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Tofu Workshop July 18, 2015

Posted on July 11, 2015 at 9:05 PM Comments comments (0)

I will be offering a Tofu workshop from 11-2pm on Saturday, July 18 in Highland Park.  This is a hands on workshop that will show you how to mae tofu from scratch!  You will never eat commercial tofu again.  To register, e mail sonokosakai@gmail.com.



KCRW Good Food - Umeboshi

Posted on July 11, 2015 at 9:00 PM Comments comments (0)

I was on KCRW GOOD FOOD talking with Evan Kleiman about Umeboshi.  Here is the link.


July 10 Soba Workshop in Santa Moncia

Posted on July 10, 2015 at 5:00 PM Comments comments (0)

Ok, we've had our 4th of July celebration, saw the fireworks and rodeo in Tehachapi. Now I am back from the ranch teaching.  Tomorrow, Saturday, July 10 is Soba at Gourmandise School in Santa Monica. It's nearly sold out.  
It will be a fun class, if you haven't taken my soba class yet.  There is also another workshop coming next Sunday but let's get through this one first. The more practice the better.  To register visit Gourmandise school (https://www.cookingschoolsofamerica.com/thegourmandiseschool/index.php?page=classes#2397" target="_blank" rel="nofollow">here is the link).


Soba Yoga - A workout and cooking class in one

Posted on June 9, 2015 at 6:05 PM Comments comments (0)





I used to not like eating soba salads - soba in combination with vegetables tossed in an oily salad dressing. The idea of the noodles getting mushy was what turned me off. But I have managed to solve that problem by tossing the salad separately from the oily dressing.  The vegetables get their coat of dressing but not the soba, until you mix up the whole thing together- which can wait till last minute.  The noodles get a quick dip in a  soy bonito broth. This gives the noodles some flavor.  My soba salad is a two step process, and maybe not for everyone but I like serving soba salads this way.   You can use any combination of vegetables and salad dressing with soba. These noodles are pretty adaptable.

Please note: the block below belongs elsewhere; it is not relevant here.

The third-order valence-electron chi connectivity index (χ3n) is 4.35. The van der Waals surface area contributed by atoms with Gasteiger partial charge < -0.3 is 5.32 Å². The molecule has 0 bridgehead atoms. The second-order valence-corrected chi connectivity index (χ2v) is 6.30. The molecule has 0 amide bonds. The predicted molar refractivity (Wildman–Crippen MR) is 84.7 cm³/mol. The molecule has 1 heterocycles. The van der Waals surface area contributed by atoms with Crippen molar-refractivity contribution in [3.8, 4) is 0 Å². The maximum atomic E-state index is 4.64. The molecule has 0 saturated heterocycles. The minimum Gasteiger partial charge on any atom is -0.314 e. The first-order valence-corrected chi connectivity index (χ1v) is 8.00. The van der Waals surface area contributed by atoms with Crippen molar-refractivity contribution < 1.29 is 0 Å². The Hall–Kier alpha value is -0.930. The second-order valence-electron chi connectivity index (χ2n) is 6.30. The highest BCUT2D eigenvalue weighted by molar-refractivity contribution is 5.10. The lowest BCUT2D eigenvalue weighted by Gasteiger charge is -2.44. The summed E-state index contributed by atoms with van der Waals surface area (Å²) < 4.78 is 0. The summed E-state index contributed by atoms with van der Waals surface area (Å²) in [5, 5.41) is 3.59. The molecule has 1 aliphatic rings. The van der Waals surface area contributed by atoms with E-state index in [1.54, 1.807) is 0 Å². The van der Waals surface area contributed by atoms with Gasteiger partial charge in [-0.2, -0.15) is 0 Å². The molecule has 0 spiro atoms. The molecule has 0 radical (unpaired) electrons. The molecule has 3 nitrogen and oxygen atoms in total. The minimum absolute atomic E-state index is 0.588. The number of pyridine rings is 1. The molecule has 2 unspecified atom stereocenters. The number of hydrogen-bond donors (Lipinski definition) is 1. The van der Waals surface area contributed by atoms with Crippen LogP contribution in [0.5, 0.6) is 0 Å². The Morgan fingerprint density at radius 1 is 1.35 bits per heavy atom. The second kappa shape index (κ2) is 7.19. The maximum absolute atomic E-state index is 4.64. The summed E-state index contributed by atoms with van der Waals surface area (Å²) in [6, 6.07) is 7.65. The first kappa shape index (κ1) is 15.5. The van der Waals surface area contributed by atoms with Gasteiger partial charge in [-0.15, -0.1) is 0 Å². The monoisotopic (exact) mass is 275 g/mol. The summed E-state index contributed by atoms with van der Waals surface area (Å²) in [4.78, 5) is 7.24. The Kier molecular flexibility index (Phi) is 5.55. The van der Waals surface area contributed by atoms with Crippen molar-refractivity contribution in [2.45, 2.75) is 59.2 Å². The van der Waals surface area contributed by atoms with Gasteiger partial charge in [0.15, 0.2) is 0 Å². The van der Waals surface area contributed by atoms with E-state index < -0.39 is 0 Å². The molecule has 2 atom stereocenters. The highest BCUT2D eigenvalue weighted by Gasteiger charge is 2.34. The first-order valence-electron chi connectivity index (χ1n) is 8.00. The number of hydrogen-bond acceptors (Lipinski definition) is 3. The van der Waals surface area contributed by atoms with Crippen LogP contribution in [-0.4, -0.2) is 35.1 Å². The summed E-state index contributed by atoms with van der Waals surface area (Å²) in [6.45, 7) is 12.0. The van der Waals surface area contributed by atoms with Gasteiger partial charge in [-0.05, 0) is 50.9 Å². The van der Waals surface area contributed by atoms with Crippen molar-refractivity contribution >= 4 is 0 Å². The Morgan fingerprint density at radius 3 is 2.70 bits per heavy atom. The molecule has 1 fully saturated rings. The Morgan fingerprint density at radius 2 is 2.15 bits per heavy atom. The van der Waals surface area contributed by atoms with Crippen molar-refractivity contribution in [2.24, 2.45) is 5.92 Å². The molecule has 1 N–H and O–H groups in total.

I am offering a soba yoga community class this coming Saturday, June 13 from 10-11:30am. It's very short for a cooking class but just enough to finish a batch of noodles by hand and get a little work out kneading.  I consider making soba, yoga so if you want to explore this idea, join me. To register, e mail me at sonokosakai@gmail.com.


 

Umeboshi Pickling Workshop

Posted on May 27, 2015 at 1:45 PM Comments comments (0)



Japanese Umeboshi (Salted Plum) Pickles


This is one of the classic pickles of Japan made from a type of green sour apricots (ume). My summer memories of growing up in Kamakura centers around making umebosh (salted plums)i and umeshu (plum wine) with my grandmother in June. Umeboshi is  an ancient medicinal food to aid digestion. I can't think of another Japanese food that is revered as much as umeboshi.  Here is a story I wrote years ago for Saveur about my grandmother's umeboshi  


Umeboshi makes a delicious filling in rice balls. It is also used to season meats, fish and vegetables. You can also have it with green tea. Since umeboshi is a pickle, it is naturally salty, so you should eat it in moderation.


In the umeboshi making class class last sunday, we used our hands extensively.  Our finger tips turned he color of berries or fushia. Liisa, one of the students wanted to take home the leftover juice of the shiso leaves that is used to dye the plums.  She wanted to dye her pjs into that fucia pink.


Local ume is expensive but the fact that they are available is better than nothing. At 50 cents a ume, you can't make too many mistakes.  I am hoping that the ume go down in price, as more people discover the wonders of umeboshi. Otherwise, I have to plant my own ume tree soo.